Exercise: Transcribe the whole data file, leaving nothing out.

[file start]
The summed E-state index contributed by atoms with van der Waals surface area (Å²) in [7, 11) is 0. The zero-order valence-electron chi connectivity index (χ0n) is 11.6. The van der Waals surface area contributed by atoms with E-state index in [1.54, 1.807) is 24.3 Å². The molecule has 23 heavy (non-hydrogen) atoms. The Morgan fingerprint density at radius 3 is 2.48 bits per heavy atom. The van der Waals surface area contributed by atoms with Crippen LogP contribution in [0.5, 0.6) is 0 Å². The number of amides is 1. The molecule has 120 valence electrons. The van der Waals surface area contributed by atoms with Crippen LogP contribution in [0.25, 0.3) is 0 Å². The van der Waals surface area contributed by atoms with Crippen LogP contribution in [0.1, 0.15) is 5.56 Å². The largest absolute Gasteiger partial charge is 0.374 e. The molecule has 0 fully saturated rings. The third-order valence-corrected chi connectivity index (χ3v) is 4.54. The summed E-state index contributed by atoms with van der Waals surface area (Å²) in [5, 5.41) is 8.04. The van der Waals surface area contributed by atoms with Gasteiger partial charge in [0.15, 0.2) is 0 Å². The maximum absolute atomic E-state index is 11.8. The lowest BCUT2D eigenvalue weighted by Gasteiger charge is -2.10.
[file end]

The summed E-state index contributed by atoms with van der Waals surface area (Å²) in [7, 11) is 0. The zero-order valence-electron chi connectivity index (χ0n) is 11.6. The van der Waals surface area contributed by atoms with E-state index in [1.54, 1.807) is 24.3 Å². The molecule has 23 heavy (non-hydrogen) atoms. The Morgan fingerprint density at radius 3 is 2.48 bits per heavy atom. The van der Waals surface area contributed by atoms with Crippen LogP contribution in [0.5, 0.6) is 0 Å². The number of amides is 1. The molecule has 120 valence electrons. The van der Waals surface area contributed by atoms with Crippen LogP contribution in [0.25, 0.3) is 0 Å². The van der Waals surface area contributed by atoms with Crippen LogP contribution in [0.1, 0.15) is 5.56 Å². The largest absolute Gasteiger partial charge is 0.374 e. The molecule has 0 fully saturated rings. The third-order valence-corrected chi connectivity index (χ3v) is 4.54. The summed E-state index contributed by atoms with van der Waals surface area (Å²) in [5, 5.41) is 8.04. The van der Waals surface area contributed by atoms with Gasteiger partial charge in [0.15, 0.2) is 0 Å². The maximum absolute atomic E-state index is 11.8. The lowest BCUT2D eigenvalue weighted by Gasteiger charge is -2.10.